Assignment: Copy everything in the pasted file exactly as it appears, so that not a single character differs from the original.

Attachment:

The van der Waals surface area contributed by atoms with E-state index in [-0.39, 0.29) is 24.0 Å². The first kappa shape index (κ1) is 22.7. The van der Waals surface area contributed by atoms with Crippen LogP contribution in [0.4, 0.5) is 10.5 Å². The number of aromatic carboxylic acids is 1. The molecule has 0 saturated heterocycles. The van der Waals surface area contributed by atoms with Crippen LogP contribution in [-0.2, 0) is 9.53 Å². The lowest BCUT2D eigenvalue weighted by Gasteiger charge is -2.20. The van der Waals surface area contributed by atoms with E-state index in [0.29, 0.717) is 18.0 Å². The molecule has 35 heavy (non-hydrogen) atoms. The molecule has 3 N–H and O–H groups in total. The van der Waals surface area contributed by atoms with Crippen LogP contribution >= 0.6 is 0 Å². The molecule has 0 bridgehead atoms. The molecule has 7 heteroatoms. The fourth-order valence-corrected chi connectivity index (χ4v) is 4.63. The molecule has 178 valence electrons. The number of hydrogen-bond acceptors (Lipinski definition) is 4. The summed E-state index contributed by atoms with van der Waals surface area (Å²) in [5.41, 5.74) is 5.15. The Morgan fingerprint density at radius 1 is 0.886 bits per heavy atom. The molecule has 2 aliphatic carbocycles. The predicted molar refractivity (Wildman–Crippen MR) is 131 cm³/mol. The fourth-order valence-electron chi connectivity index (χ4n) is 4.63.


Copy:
The van der Waals surface area contributed by atoms with E-state index in [-0.39, 0.29) is 24.0 Å². The first kappa shape index (κ1) is 22.7. The van der Waals surface area contributed by atoms with Crippen LogP contribution in [0.4, 0.5) is 10.5 Å². The number of aromatic carboxylic acids is 1. The molecule has 0 saturated heterocycles. The van der Waals surface area contributed by atoms with Crippen LogP contribution in [-0.2, 0) is 9.53 Å². The lowest BCUT2D eigenvalue weighted by Gasteiger charge is -2.20. The van der Waals surface area contributed by atoms with E-state index in [0.29, 0.717) is 18.0 Å². The molecule has 35 heavy (non-hydrogen) atoms. The molecule has 3 N–H and O–H groups in total. The van der Waals surface area contributed by atoms with Crippen LogP contribution >= 0.6 is 0 Å². The molecule has 0 bridgehead atoms. The molecule has 7 heteroatoms. The fourth-order valence-corrected chi connectivity index (χ4v) is 4.63. The molecule has 178 valence electrons. The number of hydrogen-bond acceptors (Lipinski definition) is 4. The summed E-state index contributed by atoms with van der Waals surface area (Å²) in [5.41, 5.74) is 5.15. The Morgan fingerprint density at radius 1 is 0.886 bits per heavy atom. The molecule has 2 aliphatic carbocycles. The predicted molar refractivity (Wildman–Crippen MR) is 131 cm³/mol. The fourth-order valence-electron chi connectivity index (χ4n) is 4.63.